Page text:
Luke James Zimmerman
Sergeant, United States Marine Corps
NEWS RELEASES from the United States Department
DoD Identifies Marine Casualty
The Department of Defense announced today the death of a Marine who was supporting Operation Iraqi Freedom.
Sergeant Luke J. Zimmerman, 24, of Luxemburg,
Wisconsin, died October 27, 2006, from injuries suffered while conducting
combat operations in Al Anbar province, Iraq. He was assigned to 3rd Battalion,
2nd Marine Regiment, 2nd Marine Division, II Marine Expeditionary Force,
Camp Lejeune, North Carolina. Media with questions about this Marine
can call the 2nd Marine Division public affairs office at (910) 451-9033
Family and friends of Luke Zimmerman learned Friday that he was killed.
The Department of Defense has not confirmed the death yet.
At the home of Luke Zimmerman's family Sunday an American flag and Marine Corps flag fly proudly in the front yard, and a blue star flag hangs in the front window.
A man who identified himself as a veteran could only say Luke had done a great service, and would be buried at Arlington National Cemetery.
Zimmerman was a close family friend of Stephen Metzler, and he worked for years at Metzler's Julie's Café restaurant in Green Bay.
Metzler said "I'm going to miss his smile, I'm going to miss his voice. I'm going to miss everything about him. I wish he could come back, I still hope in my heart this is some kind of mistake and he's still alive."
Zimmerman was a member of a state championship wrestling team at Luxemburg-Casco High School, where he also ran cross country.
A teammate tells us you'll never meet a nicer guy, a man who always had a smile on his face, even during his current tour of duty.
Metzler said "My son had talked to him on Tuesday before this happened and he said he was getting some of the bad guys off the street. He didn't love it in Iraq but he said it was tolerable, and he was enjoying what he was doing as far as helping out the country."
In 2004 Corporal Jesse Thiry died in Iraq, making Zimmerman the second Marine and second Luxemburg-Casco graduate to be killed in the war.
29 October 2006:
Luke Zimmerman couldn't attend the wedding of his good friend Troy Metzler because he was in Iraq, so Zimmerman did the next best thing.
He wrote Metzler a letter telling him how much their friendship, which began when they were eighth-grade wrestling partners, meant to him, and how much he wished he could be in Green Bay for the wedding celebration.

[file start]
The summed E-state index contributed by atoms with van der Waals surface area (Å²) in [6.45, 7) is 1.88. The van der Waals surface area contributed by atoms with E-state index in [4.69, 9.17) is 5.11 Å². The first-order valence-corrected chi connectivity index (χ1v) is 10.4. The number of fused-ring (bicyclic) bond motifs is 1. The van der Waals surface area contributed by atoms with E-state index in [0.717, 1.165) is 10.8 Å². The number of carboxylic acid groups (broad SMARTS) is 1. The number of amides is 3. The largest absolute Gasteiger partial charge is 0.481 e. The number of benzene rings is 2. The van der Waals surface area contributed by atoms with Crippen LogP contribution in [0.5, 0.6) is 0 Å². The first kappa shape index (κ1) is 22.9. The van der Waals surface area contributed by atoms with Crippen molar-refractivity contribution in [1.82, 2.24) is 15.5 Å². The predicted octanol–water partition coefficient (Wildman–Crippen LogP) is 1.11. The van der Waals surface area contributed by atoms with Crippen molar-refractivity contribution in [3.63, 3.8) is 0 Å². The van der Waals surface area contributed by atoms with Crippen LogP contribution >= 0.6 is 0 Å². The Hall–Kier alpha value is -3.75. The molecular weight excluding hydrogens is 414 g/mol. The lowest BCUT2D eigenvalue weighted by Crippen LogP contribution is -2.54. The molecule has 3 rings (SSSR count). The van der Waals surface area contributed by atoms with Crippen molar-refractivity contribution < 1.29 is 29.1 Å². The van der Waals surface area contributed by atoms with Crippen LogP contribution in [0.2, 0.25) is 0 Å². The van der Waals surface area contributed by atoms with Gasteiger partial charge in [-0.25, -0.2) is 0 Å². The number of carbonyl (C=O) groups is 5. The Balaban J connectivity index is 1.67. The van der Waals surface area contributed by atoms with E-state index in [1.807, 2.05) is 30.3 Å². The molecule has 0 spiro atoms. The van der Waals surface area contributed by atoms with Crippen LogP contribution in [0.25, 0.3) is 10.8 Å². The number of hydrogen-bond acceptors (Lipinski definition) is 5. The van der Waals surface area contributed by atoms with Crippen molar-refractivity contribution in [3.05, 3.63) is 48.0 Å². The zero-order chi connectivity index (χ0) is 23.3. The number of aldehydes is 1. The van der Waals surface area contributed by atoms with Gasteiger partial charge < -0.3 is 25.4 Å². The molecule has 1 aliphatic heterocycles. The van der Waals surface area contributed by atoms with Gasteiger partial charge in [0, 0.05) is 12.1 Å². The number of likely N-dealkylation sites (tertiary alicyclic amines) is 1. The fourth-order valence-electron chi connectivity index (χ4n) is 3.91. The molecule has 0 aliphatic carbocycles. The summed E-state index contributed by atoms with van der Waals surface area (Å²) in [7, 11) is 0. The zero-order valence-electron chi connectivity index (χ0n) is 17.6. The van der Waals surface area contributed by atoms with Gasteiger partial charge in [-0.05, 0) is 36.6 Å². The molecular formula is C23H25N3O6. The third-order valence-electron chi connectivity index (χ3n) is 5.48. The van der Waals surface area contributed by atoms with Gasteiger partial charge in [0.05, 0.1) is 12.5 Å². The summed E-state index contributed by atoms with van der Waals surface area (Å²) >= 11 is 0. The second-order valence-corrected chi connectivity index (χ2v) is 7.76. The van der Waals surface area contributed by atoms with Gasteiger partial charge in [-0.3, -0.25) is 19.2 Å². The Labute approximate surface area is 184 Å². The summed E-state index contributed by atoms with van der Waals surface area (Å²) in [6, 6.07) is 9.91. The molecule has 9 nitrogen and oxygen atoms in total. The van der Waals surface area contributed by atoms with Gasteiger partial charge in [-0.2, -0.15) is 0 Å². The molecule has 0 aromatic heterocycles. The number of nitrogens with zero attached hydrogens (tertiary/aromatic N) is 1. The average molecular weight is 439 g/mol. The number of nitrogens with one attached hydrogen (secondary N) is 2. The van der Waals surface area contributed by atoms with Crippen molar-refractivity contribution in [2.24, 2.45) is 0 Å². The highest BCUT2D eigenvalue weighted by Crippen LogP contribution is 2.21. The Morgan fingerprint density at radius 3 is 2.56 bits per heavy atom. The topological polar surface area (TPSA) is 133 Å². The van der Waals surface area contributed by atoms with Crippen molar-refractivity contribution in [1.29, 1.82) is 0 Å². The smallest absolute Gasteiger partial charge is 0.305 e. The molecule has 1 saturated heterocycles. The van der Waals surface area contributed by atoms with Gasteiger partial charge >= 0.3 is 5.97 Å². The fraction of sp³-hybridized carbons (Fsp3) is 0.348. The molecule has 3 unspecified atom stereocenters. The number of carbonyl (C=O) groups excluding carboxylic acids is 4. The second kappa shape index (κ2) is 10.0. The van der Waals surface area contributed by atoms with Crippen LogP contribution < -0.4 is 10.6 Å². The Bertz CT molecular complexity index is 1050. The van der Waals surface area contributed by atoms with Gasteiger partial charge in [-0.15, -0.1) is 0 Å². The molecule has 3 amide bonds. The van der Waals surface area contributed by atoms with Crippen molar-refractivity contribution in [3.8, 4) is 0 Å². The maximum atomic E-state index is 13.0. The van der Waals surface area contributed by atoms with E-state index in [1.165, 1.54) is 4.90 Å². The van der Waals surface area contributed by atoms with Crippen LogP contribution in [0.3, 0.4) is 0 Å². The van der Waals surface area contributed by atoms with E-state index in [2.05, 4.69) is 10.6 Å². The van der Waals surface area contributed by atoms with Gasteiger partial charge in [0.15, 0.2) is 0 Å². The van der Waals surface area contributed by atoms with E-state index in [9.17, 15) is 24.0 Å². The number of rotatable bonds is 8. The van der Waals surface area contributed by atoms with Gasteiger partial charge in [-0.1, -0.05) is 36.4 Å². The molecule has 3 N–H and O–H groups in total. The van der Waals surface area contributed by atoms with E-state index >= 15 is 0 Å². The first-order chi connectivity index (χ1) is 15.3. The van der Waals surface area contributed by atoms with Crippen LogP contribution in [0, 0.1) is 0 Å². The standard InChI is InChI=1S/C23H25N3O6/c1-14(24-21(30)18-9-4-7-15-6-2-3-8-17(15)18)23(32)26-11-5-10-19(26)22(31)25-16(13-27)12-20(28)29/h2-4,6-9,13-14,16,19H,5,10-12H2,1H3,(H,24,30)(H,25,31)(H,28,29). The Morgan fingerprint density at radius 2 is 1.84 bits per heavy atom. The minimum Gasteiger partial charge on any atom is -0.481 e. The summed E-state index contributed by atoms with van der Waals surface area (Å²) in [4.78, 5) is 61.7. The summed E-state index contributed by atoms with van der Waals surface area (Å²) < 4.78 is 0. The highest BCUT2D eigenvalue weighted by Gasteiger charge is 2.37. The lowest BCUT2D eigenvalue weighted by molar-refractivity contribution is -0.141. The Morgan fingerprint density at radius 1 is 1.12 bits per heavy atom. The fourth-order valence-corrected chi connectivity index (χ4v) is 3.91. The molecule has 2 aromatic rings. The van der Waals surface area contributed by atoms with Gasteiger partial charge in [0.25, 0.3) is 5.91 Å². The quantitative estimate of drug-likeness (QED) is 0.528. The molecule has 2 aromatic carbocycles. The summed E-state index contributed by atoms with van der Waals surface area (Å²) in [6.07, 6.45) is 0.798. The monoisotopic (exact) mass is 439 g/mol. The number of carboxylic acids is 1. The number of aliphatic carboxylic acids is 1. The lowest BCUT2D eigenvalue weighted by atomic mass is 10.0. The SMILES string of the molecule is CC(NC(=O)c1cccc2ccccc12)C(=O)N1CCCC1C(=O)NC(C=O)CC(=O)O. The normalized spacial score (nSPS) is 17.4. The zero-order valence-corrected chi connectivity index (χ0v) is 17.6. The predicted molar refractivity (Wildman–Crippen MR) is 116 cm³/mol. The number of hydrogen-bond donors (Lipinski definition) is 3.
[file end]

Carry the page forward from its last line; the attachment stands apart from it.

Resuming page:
Zimmerman's letter was sent in lieu of a wedding present. It was read at Metzler's Aug. 5 nuptials.
"That was all the gift that I needed," said Metzler.
Though they corresponded frequently via e-mail, the buddies spoke last week for the first time since Metzler got married. Zimmerman wanted details of the wedding. Three days later, Metzler got another call.
It was Zimmerman's mother. Claire Dombrowski said her son had been killed in Iraq.
Zimmerman, 24, had shipped out last summer for Iraq after signing up for another hitch in the Marines. The 2000 Luxemburg-Casco High School graduate was good friends with Jesse Thiry; the two were in the same graduating class and joined the Marines about the same time. Thiry, 23, was killed in Fallujah in April 2004.
Now Zimmerman's name is on the list of 62 military members from Wisconsin who have died in Iraq. The Department of Defense had not released details Sunday on the circumstances of Zimmerman's death on Friday.
For Randy Thiry, Zimmerman's death is just as painful as the news of his son's death, because the two young men were very close.
"It brings back a lot of memories," said Thiry, whose son is buried next to St. Peter's Catholic Church in the unincorporated community of Lincoln, not far from where he and Zimmerman grew up.
On Sunday, Zimmerman's family declined to comment. A man who answered the phone at his family's Town of Green Bay home said Zimmerman would be buried at Arlington National Cemetery.
"We won't hold him higher than the next Marine - his exemplary service speaks for itself," he said.
Zimmerman ran cross country and track and wrestled in high school. He and Metzler were the same weight in eighth grade, so they were paired up as training partners. He ended up wrestling on Luxemburg-Casco's varsity for two years, finishing his career at 145 pounds.
Zimmerman used the last 15 minutes on his phone card Tuesday to call Metzler. They talked about the wedding - "He was bummed he missed it" - what was happening back home in Wisconsin and what he was doing in Iraq.
Steve Metzler, Troy's father, hired Zimmerman to work at his wife's restaurant, Julie's Café in Green Bay.
"He started out as a dishwasher, but we found out what a great people person he was and how much everyone liked him, so we put him out front as a cashier," said Steve Metzler, who planned to put a memorial to Zimmerman on the restaurant's marquee sign.
Zimmerman worked at the café for four years, where he was known for being a hard worker with a perpetual smile on his face and who never missed a day of work.